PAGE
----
Cynthia Landry, Rory Martin, Lori Patterson and Mary Goldsmith.
Agents gather to get the latest from ultra-luxury cruise line Seabourn.
In the jargon of travel marketing, ‘learning’ is not a sexy word. And yet, isn’t that the raison d’etre of travel? Do we not go to savour new experiences, meet people culturally different from ourselves, taste novel flavours and marvel to sights of glory, natural and man-made?
Rory Martin, Deputy Director, Expedition Operations for ultra-luxury cruise line Seabourn, had no qualms about using the word “learning’ when he spoke to a large group of travel agents at Toronto’s Boulevard Club as part of the line’s Travel Partner Appreciation Event.
“What is an expedition? It’s learning-based travel that is alive, engaged and creates incredible energy. It completely changes the way you look at things,” Martin said.
Seabourn currently operates a fleet of five ships, the oldest just turning 10. Three of them offer just 229 suites, the newest two feature 300. Together, these vessels visit all seven continents, and some of the most popular itineraries are to far-flung locales including Antarctica. They’re not expedition ships per se, but the itineraries, excursions and Seabourn’s enriching overall approach to cruising definitely take an expedition-style approach.
But luxury expedition cruising Seabourn-style is about to take a quantum leap – or as Martin says, “a beautiful step forward.” The line is in the process of developing two purpose-built, ice-strengthened expedition ships, with just 132 all-veranda suites on each. When the vessels arrive in 2021 and 2022 – the first was recently given the name Seabourn Venture-- the fewer than 250 guests will enjoy fine dining, high-touch service and luxurious surroundings.
That’s just the beginning. On each vessel a team of 26 experts will be aboard, sharing their diverse knowledge with a target audience Seabourn describes as “globetrotting learners” and “adventurous explorers.” There will be zodiacs and kayaks to carry cruisers up close to extraordinary settings in some of the world’s least-visited locations, and each ship will feature two six-person submarines to offer rare experiences under the water -- even under polar ice.
“Time is precious,” says Lori Patterson, Business Development Manager for Eastern and Northern Ontario for Seabourn and sister line Holland America. “For travel advisors seeking to identify new Seabourn clients, look for those who express their desire for rare experiences over luxury goods. Converting luxury land-lovers to the Seabourn experience, with its additional focus on wellness and gourmet food, is another successful approach.”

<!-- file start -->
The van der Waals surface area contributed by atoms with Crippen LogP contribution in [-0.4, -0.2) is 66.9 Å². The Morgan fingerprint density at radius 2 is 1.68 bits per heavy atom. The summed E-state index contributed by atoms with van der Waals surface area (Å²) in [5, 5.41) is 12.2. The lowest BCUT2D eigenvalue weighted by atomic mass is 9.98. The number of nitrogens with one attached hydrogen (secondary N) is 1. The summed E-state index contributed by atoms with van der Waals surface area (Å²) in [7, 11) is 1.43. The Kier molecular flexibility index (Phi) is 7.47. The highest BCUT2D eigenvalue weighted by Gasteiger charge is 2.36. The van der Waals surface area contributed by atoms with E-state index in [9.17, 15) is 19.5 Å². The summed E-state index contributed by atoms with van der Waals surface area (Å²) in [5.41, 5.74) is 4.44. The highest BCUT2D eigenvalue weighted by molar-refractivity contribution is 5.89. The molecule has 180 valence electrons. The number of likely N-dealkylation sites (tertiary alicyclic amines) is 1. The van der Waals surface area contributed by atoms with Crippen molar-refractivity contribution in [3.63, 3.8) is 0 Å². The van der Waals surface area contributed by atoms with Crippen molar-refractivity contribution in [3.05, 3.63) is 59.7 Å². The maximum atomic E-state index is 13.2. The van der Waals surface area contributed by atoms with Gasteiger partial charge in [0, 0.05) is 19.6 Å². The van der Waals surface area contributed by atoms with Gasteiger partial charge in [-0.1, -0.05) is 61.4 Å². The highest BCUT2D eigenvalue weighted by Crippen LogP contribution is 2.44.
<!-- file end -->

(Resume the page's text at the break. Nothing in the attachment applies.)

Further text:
A special guest at the travel partner event was Cynthia Landry, Sales Training Specialist for Rocky Mountaineer Railtours. A partnership between Seabourn and RMR has resulted in a bucket-list trip named UNESCO Banff National Parks & The Rocky Mountaineer.
It’s a journey that features a 7-day pre-cruise land excursion featuring a night in Calgary, three nights in Banff, Gold Leaf travel on The Rocky Mountaineer, a night in Vancouver and an 11- or 12-night Alaska cruise aboard Seabourn Sojourn. It’s a fabulous trip – with the land portion commissionable at 14% -- and just one of several itineraries Seabourn has created as the official cruise partner of UNESCO.
“After a wonderful time exploring the Rockies, guests end up at the Pan Pacific Hotel in Vancouver where they can walk right up to the ship,” Landry told agents.
Ontario BDM Mary Goldsmith says Seabourn’s ‘ultra-luxury’ description doesn’t mean a strict dress code or fussy atmosphere. “These are intimate ships with a private club atmosphere. Even at dinner, dress is country club casual. That being said, there’s no charge for caviar and champagne is available morning, noon and night.”
Learning and luxury may seem like strange bedfellows at first blush, but when Seabourn spells it out, learning in luxury sounds like a highly desirable experience.
Bruce Parkinson Editor-in-Chief
An observer and analyst of the Canadian and international travel industries for over 25 years, Bruce uses the pre-dawn hours to prepare a daily news and information package to keep industry members up to date.